The Penn Libraries have received a major collection of 280 Medieval and Renaissance Manuscripts, valued at over $20 million, from long-time benefactors and Library Board members Lawrence J. Schoenberg (C’53, WG’57, PAR’93) and Barbara Brizdle Schoenberg. To promote the use of this and other manuscript collections at Penn, the Libraries will create the Schoenberg Institute for Manuscript Studies.
“We’re enormously grateful to Larry and Barbara for this gift that is sure to attract scholars from across disciplines and from around the world.”
“Through their extraordinary philanthropy and vision, Larry and Barbara have helped build the foundation for a strong medieval studies program at Penn,” said Penn President Amy Gutmann. “This new gift of an unparalleled collection of Medieval and Renaissance artifacts builds on that foundation. For generations to come, the collection and Schoenberg Institute for Manuscript Studies will have a profound impact on the study of human knowledge and creative invention.”
A principal reason behind the Schoenbergs’ decision to donate their collection to Penn was the Libraries’ reputation for providing digital access to rare materials and for supporting the hands-on use of primary sources in research and teaching. In response to this gift, the Penn Libraries will create the Schoenberg Institute for Manuscript Studies. Through collaboration with faculty and scholars, and led by a future Schoenberg Curator, the Institute’s mission will be to promote the active use of manuscripts in the Schoenberg Collection and in Penn’s Rare Book and Manuscript Library, the Katz Center for Advanced Judaic Studies, and the Penniman-Gribbel Collection of Sanskrit Manuscripts. The Schoenberg Institute and Collection, and the Special Collections Center currently under construction at Penn, reflect the Libraries’ support of collaborative humanities research and a strategic decision to leverage historical collection strengths by investing heavily in the area of the study of Medieval and Renaissance manuscripts.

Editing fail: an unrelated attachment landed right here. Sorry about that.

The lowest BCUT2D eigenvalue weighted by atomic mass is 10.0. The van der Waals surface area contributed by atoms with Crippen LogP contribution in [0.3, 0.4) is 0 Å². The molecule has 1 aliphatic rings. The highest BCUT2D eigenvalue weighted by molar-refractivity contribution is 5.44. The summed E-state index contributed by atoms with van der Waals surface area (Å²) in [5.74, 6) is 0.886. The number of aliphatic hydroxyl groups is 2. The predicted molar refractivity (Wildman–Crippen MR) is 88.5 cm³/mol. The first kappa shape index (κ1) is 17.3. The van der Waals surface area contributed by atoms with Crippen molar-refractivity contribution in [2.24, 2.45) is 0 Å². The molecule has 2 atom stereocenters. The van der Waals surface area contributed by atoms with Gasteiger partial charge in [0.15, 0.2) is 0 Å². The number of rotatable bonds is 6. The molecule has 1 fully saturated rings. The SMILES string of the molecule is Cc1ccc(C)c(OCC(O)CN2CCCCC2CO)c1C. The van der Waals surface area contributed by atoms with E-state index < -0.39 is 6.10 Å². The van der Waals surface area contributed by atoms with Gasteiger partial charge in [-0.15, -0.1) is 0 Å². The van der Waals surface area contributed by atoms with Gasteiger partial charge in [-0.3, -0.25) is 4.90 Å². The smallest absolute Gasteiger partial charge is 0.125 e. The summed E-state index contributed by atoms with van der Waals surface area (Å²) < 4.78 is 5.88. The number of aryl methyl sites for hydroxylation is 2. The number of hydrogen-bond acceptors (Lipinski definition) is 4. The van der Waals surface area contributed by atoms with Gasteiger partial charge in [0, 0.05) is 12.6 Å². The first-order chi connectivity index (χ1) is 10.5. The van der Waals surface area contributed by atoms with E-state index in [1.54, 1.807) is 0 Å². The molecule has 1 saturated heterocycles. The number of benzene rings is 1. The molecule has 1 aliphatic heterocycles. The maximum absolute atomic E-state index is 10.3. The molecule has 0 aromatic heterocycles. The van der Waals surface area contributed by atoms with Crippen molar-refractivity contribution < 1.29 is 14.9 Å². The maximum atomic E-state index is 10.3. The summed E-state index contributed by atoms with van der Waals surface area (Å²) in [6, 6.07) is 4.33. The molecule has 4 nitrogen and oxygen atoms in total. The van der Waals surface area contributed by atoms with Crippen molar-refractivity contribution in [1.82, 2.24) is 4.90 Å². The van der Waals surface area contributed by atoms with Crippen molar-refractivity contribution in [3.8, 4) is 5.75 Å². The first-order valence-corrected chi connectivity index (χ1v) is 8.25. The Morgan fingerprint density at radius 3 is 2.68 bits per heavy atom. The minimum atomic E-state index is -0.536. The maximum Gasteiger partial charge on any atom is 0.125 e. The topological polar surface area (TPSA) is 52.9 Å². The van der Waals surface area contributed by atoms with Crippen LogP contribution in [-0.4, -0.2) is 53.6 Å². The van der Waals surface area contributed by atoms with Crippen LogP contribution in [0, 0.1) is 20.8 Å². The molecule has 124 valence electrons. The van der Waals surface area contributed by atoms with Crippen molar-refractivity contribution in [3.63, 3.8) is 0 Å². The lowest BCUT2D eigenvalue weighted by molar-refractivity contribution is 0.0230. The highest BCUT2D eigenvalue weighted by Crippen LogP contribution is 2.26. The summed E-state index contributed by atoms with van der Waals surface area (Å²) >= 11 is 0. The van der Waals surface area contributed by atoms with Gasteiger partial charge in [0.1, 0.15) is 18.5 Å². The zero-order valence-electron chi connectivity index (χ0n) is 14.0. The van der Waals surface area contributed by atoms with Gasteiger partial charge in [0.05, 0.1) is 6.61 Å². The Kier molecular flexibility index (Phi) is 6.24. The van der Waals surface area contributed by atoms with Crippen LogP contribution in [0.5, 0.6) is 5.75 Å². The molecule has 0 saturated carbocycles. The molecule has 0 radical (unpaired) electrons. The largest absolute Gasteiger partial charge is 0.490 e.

The gift of the Schoenberg Collection to the Libraries represents a high point in years of philanthropy and counsel by the Schoenbergs. Previous financial and material gifts include support for the creation of the Libraries’ Digital Humanities presence through the Schoenberg Center for Electronic Text and Image (SCETI); the Schoenberg Database of Manuscripts, which tracks manuscript sales and provenance; as well as the annual Schoenberg Symposium on Manuscripts in the Digital Age; and the Lawrence J. Schoenberg & Barbara Brizdle Manuscript Initiative, established in 2006 to support the acquisition of manuscripts, preferably produced before 1601.
See Also: Other Gifts from the Schoenberg’s Have Funded: